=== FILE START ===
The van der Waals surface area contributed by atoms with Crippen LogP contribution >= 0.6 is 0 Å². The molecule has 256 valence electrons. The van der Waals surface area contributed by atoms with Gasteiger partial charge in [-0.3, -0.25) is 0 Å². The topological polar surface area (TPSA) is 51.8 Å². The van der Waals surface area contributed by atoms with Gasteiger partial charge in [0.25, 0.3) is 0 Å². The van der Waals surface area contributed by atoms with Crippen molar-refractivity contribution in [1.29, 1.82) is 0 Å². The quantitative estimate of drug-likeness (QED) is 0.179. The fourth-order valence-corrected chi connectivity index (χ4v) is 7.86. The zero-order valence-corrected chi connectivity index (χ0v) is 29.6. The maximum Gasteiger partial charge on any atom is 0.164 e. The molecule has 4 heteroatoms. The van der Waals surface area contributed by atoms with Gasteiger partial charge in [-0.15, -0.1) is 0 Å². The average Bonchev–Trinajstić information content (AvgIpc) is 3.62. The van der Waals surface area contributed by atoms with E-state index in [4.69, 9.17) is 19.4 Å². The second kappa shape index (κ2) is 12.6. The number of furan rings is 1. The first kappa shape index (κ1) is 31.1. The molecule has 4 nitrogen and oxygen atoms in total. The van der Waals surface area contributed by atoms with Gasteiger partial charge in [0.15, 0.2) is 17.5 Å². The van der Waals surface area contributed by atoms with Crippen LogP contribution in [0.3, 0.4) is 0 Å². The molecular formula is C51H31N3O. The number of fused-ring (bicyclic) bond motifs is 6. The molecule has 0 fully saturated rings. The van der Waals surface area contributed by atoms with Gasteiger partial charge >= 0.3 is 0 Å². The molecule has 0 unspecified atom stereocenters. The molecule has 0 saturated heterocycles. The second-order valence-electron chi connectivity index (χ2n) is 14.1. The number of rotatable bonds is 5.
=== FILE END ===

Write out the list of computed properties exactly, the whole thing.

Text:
The van der Waals surface area contributed by atoms with Crippen LogP contribution >= 0.6 is 0 Å². The molecule has 256 valence electrons. The van der Waals surface area contributed by atoms with Gasteiger partial charge in [-0.3, -0.25) is 0 Å². The topological polar surface area (TPSA) is 51.8 Å². The van der Waals surface area contributed by atoms with Gasteiger partial charge in [0.25, 0.3) is 0 Å². The van der Waals surface area contributed by atoms with Crippen molar-refractivity contribution in [1.29, 1.82) is 0 Å². The quantitative estimate of drug-likeness (QED) is 0.179. The fourth-order valence-corrected chi connectivity index (χ4v) is 7.86. The zero-order valence-corrected chi connectivity index (χ0v) is 29.6. The maximum Gasteiger partial charge on any atom is 0.164 e. The molecule has 4 heteroatoms. The van der Waals surface area contributed by atoms with Gasteiger partial charge in [-0.15, -0.1) is 0 Å². The average Bonchev–Trinajstić information content (AvgIpc) is 3.62. The van der Waals surface area contributed by atoms with E-state index in [4.69, 9.17) is 19.4 Å². The second kappa shape index (κ2) is 12.6. The number of furan rings is 1. The first kappa shape index (κ1) is 31.1. The molecule has 4 nitrogen and oxygen atoms in total. The van der Waals surface area contributed by atoms with Gasteiger partial charge in [0.15, 0.2) is 17.5 Å². The van der Waals surface area contributed by atoms with Crippen LogP contribution in [0.3, 0.4) is 0 Å². The molecular formula is C51H31N3O. The number of fused-ring (bicyclic) bond motifs is 6. The molecule has 0 fully saturated rings. The van der Waals surface area contributed by atoms with Gasteiger partial charge >= 0.3 is 0 Å². The molecule has 0 unspecified atom stereocenters. The molecule has 0 saturated heterocycles. The second-order valence-electron chi connectivity index (χ2n) is 14.1. The number of rotatable bonds is 5.